New Treatment for Ischemic Stroke on the Horizon

Caroline Cassels

November 14, 2006

November 14, 2006 — The launch of a clinical trial is raising hope that there will soon be a new treatment for ischemic stroke that will widen the window of opportunity for treatment and possibly reduce the hemorrhagic risk associated with tissue plasminogen activator (tPA), currently the only FDA-approved medication for stroke.

Researchers at the University of Rochester Medical Center in New York announced $3.4 million in funding from the National Heart, Lung, and Blood Institute to conduct a safety trial of activated protein C (APC) ( Xigris, Eli Lilly and Co ).

APC is already approved for use in sepsis, where it has shown to be safe. Berislav Zlokovic, MD, PhD, who has conducted all of the preclinical stroke research on the drug, said APC's anti-inflammatory and apoptotic properties suggest it may be effective in reducing initial and subsequent brain damage caused by ischemic stroke.

"While the overall benefits of tPA outweigh its drawbacks, it must be administered within a very small 3-hour window, which prevents many patients from receiving it. APC may offer us the opportunity to double that time, possibly up to 8 hours, maybe longer, so that more patients can receive it," Dr. Zlokovic told Medscape.

Reduced Risk of Bleeding

Over the next 5 years, 78 patients at 5 US centers will be enrolled in the study.
Individuals will receive the drug within 6 hours of stroke symptom onset. Half of the dose will be administered as a bolus and the other half will be administered by IV infusion over 1 hour. The study will also include a 3-month follow-up period.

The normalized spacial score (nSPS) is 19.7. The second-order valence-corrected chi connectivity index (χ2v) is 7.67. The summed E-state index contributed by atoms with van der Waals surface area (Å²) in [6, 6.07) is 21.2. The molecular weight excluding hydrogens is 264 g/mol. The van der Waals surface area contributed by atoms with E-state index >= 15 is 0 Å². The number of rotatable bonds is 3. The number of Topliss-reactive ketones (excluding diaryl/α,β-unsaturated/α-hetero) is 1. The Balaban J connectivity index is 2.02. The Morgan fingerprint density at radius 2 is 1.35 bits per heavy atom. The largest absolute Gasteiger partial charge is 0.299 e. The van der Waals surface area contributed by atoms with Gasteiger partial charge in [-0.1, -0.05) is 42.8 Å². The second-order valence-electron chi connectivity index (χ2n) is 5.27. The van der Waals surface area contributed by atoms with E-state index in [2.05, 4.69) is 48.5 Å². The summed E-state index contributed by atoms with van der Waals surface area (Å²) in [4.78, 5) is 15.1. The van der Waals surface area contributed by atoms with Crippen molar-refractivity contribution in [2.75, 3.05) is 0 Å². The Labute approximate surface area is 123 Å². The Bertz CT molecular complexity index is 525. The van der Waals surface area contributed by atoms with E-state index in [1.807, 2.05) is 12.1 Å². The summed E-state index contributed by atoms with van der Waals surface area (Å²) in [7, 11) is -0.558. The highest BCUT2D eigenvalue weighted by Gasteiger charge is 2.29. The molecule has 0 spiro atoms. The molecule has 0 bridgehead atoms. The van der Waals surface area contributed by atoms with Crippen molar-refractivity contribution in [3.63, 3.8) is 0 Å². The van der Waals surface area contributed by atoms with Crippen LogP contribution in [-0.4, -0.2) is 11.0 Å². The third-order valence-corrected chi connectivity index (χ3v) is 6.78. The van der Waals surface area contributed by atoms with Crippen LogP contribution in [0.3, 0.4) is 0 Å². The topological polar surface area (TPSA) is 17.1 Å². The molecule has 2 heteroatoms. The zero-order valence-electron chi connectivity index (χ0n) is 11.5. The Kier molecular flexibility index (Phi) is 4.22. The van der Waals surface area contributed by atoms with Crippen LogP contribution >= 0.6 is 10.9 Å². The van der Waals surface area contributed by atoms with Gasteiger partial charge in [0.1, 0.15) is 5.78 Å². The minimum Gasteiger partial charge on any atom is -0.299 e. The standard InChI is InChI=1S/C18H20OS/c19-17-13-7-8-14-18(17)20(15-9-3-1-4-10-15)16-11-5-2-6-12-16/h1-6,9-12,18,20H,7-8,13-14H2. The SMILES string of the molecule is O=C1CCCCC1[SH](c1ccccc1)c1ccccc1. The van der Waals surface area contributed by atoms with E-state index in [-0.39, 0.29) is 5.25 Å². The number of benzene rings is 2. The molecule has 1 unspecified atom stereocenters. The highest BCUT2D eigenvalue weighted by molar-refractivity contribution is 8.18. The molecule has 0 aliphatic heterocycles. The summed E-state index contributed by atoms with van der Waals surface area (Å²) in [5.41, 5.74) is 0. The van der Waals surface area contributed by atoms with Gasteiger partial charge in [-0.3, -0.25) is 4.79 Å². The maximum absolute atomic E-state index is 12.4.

While the primary aim of this research is to test the drug's safety profile in stroke patients, Dr. Zlokovic said investigators would also look at outcome measures.

A recent paper published in the November issue of Nature Medicine by Dr. Zlokovic and his team found that the drug blocks the prohemorrhagic pathway activated by tPA.

"Right now we are studying late applications in animal models [of APC] at 24 hours and possibly beyond. We still don't have a full set of data, but the results look encouraging," he said.

Despite the fact that more than 100 agents have been tested in the treatment of ischemic stroke, none, with the exception of tPA, has proven effective.

Most Recent Failure

The most recent failure was the investigational drug NXY-059 ( Cerovive, AstraZeneca). In late October, AstraZeneca announced it would not pursue further development of the agent after results of a phase 3 trial showed no significant reduction in stroke-related disability with treatment vs placebo.

Dr. Zlokovic said he is hopeful that APC will turn out to be a viable treatment alternative to tPA. In addition to the current investigational agent, he and his team are working on the development of newer, safer, APC molecules through their company, ZZ Biotech, that do not have the anticoagulant properties of the current drug.

"We know that not every stroke patient is the same. We think molecules such as recombinant APC are good, but there might be better molecules that can be genetically engineered so they are deprived of certain properties, including their anticoagulant effect.

"The first-generation drug may work in some individuals, but because stroke patients are such a heterogeneous group, I don't envisage that the same treatment will work for everyone equally. That's why we are developingsecond-and third-generation agents."

Nat Med . 2006;12:1278-1286.

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